Agile PM Process Grid–2.9 WIP Limits (2)


In John Stenbeck’s book “PMI-ACP and Certified Scrum Professional Exam Prep and Desk Reference”, he creates an “agile project management process grid” which describes 87 processes used in agile project management.   These processes are divided into five process groups (Initiate, Plan, Iterate, Control, and Close), which are analogous to the five process groups in traditional project management, and seven knowledge areas which can be mapped, more or less, onto the ten knowledge areas in traditional project management.

Work-in-Process (WIP) is a concept borrowed, as much of agile methodology is, from Lean thinking to improve the value stream of product development.   The basic idea is that a project is a type of WIP because the business cannot realize value from user stories in process, but ONLY from potentially shippable increments of the solution.

It reminds me of a cartoon from a physics textbook I had in high school.    On the left was a circus clown who had a chair in front of him that was nailed to the floor.    He was grunting and straining at his task, apparent by the sweat that was pouring copiously from his brow.    On the right was another circus clown who took a feather and lifted it up off the floor.   The question in the caption was “which clown did more work?”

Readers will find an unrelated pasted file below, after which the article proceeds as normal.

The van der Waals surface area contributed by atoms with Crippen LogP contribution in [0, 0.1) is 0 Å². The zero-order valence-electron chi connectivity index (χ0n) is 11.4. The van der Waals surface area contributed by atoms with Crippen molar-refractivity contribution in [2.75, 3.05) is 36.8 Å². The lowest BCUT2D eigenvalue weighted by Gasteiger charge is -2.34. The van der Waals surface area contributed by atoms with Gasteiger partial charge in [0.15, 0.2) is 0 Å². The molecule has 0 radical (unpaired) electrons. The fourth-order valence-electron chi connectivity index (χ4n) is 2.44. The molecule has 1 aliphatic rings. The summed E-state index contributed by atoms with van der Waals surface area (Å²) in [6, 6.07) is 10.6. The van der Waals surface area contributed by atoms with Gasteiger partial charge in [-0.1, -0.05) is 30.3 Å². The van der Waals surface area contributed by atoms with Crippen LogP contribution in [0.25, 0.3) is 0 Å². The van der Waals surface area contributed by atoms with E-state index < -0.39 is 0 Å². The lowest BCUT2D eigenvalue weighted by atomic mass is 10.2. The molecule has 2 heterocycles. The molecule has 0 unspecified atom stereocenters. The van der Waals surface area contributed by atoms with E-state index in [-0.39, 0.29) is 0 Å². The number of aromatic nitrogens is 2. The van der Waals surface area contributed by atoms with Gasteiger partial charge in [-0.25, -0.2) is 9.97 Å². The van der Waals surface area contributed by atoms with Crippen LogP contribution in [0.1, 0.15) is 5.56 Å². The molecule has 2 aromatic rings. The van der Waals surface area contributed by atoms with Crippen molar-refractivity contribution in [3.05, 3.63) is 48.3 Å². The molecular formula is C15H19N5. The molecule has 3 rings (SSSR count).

The answer the uninitiated might give is the clown on the left, because he’s breaking a sweat and the clown on the right isn’t.   But if you take the technical definition of work as a weight moved a certain distance, the answer is clear:   the circus clown on the right did more “work” in the physics sense, because he moved the feather, admittedly a very light-weight object, a certain distance (let’s say six feet, from the floor to the height of the clown’s head).    But the clown on the left did ZERO work because the much heavier object was moved a distance of exactly ZERO meters, and anything multiplied by zero equals zero.

How did this relate to WIP?   Work in progress is the attempt to get something accomplished; the actual accomplishment is the ONLY thing that counts towards value towards the customer.   In the case of the two clowns, the one thing that kept the clown on the left from being effective was the impediment of the chair being nailed to the floor, which, if he had noticed it, and remedied the situation, would have allowed him to do more work than the clown on the right.